Blackberry comes to Rwanda

If you are in search of a “mobile office” where you can access all the data on a hand held mobile phone, then a Blackberry would do for you.

If you are in search of a “mobile office” where you can access all the data on a hand held mobile phone, then a Blackberry would do for you.

Blackberry technology provides mobile messaging, e-mail, calendar, contacts, rapid browsing, on-line news updates, instant group communications and a lot more in real time; it is a laptop in a mobile phone.

This cutting edge technology was first introduced in North America in 1999 and has steadily made its way to Rwanda.

Integrated Network Systems (INS) is the company marketing and selling the solution in Rwanda since last year. The company is located at the ICT Park building in Kigali. This is a country office for INS, a New Jersey based cutting edge technology service provider.

According to Eric Mwangi, the head of INS, Rwanda office, there is ready market but the technology is still not well understood by most Rwandans.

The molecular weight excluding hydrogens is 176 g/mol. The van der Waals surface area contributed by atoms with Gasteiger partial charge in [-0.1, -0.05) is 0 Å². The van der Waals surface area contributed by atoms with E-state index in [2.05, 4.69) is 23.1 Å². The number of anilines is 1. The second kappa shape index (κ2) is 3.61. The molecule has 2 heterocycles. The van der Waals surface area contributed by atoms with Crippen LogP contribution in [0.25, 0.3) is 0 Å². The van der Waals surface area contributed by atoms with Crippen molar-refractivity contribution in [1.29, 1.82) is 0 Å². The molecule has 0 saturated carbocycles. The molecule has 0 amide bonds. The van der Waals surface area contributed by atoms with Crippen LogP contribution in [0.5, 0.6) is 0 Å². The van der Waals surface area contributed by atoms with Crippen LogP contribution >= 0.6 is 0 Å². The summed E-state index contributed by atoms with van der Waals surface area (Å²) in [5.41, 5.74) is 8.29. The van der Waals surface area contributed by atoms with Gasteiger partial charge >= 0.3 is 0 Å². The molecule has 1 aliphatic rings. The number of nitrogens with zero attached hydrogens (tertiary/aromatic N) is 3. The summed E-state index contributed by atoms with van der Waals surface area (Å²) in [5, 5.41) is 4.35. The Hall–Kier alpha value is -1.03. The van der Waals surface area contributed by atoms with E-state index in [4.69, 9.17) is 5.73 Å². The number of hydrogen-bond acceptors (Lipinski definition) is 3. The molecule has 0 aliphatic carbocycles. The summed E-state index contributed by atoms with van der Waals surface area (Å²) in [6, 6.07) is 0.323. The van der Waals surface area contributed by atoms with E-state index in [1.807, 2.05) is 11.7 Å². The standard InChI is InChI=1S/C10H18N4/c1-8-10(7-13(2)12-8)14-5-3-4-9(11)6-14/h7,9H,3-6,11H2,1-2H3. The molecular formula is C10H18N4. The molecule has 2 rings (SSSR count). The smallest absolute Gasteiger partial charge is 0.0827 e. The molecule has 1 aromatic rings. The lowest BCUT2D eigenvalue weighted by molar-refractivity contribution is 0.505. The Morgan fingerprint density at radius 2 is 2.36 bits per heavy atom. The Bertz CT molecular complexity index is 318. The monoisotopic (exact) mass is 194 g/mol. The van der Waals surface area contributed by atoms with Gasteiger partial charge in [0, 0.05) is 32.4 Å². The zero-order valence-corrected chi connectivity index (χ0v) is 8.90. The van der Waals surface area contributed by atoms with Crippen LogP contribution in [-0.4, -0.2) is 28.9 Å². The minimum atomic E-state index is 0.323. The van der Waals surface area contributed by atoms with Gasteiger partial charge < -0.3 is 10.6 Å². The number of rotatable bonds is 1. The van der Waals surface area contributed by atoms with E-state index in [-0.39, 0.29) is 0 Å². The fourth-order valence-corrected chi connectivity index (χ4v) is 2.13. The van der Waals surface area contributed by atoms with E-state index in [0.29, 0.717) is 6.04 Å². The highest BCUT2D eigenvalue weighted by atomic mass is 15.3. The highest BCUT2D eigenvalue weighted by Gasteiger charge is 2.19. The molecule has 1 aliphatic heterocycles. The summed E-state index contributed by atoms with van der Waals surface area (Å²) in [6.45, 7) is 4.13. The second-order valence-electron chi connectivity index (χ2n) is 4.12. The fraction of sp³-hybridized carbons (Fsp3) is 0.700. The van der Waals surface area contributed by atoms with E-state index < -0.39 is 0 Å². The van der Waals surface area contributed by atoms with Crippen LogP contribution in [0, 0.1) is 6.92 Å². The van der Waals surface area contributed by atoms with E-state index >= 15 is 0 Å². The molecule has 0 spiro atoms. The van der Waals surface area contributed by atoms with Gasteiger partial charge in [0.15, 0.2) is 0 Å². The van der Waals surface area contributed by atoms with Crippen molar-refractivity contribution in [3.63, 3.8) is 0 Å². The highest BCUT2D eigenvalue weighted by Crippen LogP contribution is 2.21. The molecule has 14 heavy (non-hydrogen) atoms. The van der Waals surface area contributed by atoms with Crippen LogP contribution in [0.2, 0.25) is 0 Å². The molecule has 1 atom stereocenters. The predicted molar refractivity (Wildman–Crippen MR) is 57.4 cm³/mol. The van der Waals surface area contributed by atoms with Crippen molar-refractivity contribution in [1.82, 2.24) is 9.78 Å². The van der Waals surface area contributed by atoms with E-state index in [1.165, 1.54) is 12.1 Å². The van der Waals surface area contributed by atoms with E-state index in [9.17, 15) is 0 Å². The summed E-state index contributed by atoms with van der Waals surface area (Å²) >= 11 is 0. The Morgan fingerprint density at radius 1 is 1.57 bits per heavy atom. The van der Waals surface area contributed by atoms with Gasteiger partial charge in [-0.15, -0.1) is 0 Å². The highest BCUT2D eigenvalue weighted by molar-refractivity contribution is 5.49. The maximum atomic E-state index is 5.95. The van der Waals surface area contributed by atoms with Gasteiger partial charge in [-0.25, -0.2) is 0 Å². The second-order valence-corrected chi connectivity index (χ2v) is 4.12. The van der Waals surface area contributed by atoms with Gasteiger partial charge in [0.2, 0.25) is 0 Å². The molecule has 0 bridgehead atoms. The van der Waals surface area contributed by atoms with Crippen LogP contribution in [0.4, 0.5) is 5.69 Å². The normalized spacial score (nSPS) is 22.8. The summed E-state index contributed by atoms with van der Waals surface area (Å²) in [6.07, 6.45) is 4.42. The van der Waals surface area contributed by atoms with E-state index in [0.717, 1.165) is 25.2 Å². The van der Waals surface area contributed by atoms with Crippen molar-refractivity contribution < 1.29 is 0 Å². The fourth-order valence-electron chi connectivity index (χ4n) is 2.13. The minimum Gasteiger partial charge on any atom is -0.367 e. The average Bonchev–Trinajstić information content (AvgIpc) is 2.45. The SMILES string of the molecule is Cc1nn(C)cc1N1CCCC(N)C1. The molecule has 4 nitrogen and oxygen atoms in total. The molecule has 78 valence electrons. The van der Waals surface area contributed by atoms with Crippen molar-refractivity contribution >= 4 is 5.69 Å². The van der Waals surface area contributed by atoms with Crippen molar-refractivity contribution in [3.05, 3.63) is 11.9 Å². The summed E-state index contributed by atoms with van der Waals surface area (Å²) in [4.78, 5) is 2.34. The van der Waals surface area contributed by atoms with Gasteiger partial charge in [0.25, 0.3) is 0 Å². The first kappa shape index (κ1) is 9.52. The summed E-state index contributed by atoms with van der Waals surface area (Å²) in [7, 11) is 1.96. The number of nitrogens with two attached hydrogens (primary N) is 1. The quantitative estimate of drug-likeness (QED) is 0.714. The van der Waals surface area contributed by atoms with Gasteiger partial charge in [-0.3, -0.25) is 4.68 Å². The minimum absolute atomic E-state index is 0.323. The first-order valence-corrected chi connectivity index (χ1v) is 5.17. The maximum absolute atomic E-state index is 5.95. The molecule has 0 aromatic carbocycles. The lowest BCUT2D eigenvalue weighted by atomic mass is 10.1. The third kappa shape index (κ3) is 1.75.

“It is very hard, so you have to visit company and government offices to market the solution,” Mwangi says.

INS is targeting professionals in corporate institutions like Banks, Government Ministries and Corporate Companies. Mwangi describes the solution to be a laptop in a mobile phone that will help busy professionals to transact business fast and efficiently regardless of their location.

Holders of blackberries do not need to be at their work stations to remain in touch with colleagues at the office. Blackberries help one to access any important information on internet while out of the office. Apart from targeting corporate institutions, INS has also targeted individuals to offer them this latest technology.

INS provides the mobile phone at no cost for a one month trial period after which the customer is required to pay a monthly $30 (Frw16,300).

Currently, INS Rwanda is using the central server in New Jersey, USA, to provide the solution. However, plans are underway to have a country server set up in Rwanda.

Apart from Rwanda, the company is also actively providing the same services in Uganda, Kenya and South Africa and hopes to open up in other African countries.

Mwangi says that the choice of Rwanda came after recent ICT developments in the country. He estimates that Rwanda is going to be a gold mine as far as technology is concerned.

One of the clients, Albert Sharangabo of Kigali, plans to get the solution from INS. He expects that the technology will enhance the way he does his work.

Having lived in North America, where the technology is common, Sharangabo is sure that it can offer value for money in Rwanda.

He is eagerly waiting to get the good mobile messaging technology within weeks since he has already made his purchase order.